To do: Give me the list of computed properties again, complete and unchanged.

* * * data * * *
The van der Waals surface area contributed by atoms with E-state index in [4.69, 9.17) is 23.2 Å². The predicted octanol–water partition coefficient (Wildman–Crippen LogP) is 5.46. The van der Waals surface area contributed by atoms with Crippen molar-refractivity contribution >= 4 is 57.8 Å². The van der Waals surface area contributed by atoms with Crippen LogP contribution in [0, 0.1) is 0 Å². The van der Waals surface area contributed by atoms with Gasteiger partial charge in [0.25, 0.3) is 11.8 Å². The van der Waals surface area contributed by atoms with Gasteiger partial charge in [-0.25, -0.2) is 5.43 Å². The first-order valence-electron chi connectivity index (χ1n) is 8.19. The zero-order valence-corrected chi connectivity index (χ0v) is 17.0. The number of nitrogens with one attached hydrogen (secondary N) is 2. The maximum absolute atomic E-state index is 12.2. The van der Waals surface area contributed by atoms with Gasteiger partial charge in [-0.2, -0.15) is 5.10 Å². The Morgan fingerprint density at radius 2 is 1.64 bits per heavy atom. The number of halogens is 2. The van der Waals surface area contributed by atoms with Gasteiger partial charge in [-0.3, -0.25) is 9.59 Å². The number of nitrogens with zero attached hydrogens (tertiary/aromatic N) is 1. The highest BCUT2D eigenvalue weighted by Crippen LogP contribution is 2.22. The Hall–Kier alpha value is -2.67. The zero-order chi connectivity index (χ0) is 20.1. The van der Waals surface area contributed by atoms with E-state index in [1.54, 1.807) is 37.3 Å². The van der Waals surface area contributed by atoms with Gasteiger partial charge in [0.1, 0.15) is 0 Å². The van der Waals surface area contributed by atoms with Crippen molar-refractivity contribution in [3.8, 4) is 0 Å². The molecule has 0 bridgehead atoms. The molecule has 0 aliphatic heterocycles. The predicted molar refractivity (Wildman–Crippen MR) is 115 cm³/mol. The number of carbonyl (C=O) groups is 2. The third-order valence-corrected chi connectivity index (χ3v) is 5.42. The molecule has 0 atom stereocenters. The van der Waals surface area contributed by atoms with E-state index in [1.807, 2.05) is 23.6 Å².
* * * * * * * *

The van der Waals surface area contributed by atoms with E-state index in [4.69, 9.17) is 23.2 Å². The predicted octanol–water partition coefficient (Wildman–Crippen LogP) is 5.46. The van der Waals surface area contributed by atoms with Crippen molar-refractivity contribution >= 4 is 57.8 Å². The van der Waals surface area contributed by atoms with Crippen LogP contribution in [0, 0.1) is 0 Å². The van der Waals surface area contributed by atoms with Gasteiger partial charge in [0.25, 0.3) is 11.8 Å². The van der Waals surface area contributed by atoms with Gasteiger partial charge in [-0.25, -0.2) is 5.43 Å². The first-order valence-electron chi connectivity index (χ1n) is 8.19. The zero-order valence-corrected chi connectivity index (χ0v) is 17.0. The number of nitrogens with one attached hydrogen (secondary N) is 2. The maximum absolute atomic E-state index is 12.2. The van der Waals surface area contributed by atoms with Gasteiger partial charge in [-0.2, -0.15) is 5.10 Å². The Morgan fingerprint density at radius 2 is 1.64 bits per heavy atom. The number of halogens is 2. The van der Waals surface area contributed by atoms with Gasteiger partial charge in [-0.3, -0.25) is 9.59 Å². The number of nitrogens with zero attached hydrogens (tertiary/aromatic N) is 1. The highest BCUT2D eigenvalue weighted by Crippen LogP contribution is 2.22. The Hall–Kier alpha value is -2.67. The zero-order chi connectivity index (χ0) is 20.1. The van der Waals surface area contributed by atoms with E-state index in [1.54, 1.807) is 37.3 Å². The van der Waals surface area contributed by atoms with Gasteiger partial charge in [0.1, 0.15) is 0 Å². The van der Waals surface area contributed by atoms with Crippen molar-refractivity contribution in [3.8, 4) is 0 Å². The molecule has 0 bridgehead atoms. The molecule has 0 aliphatic heterocycles. The predicted molar refractivity (Wildman–Crippen MR) is 115 cm³/mol. The number of carbonyl (C=O) groups is 2. The third-order valence-corrected chi connectivity index (χ3v) is 5.42. The molecule has 0 atom stereocenters. The van der Waals surface area contributed by atoms with E-state index in [1.807, 2.05) is 23.6 Å².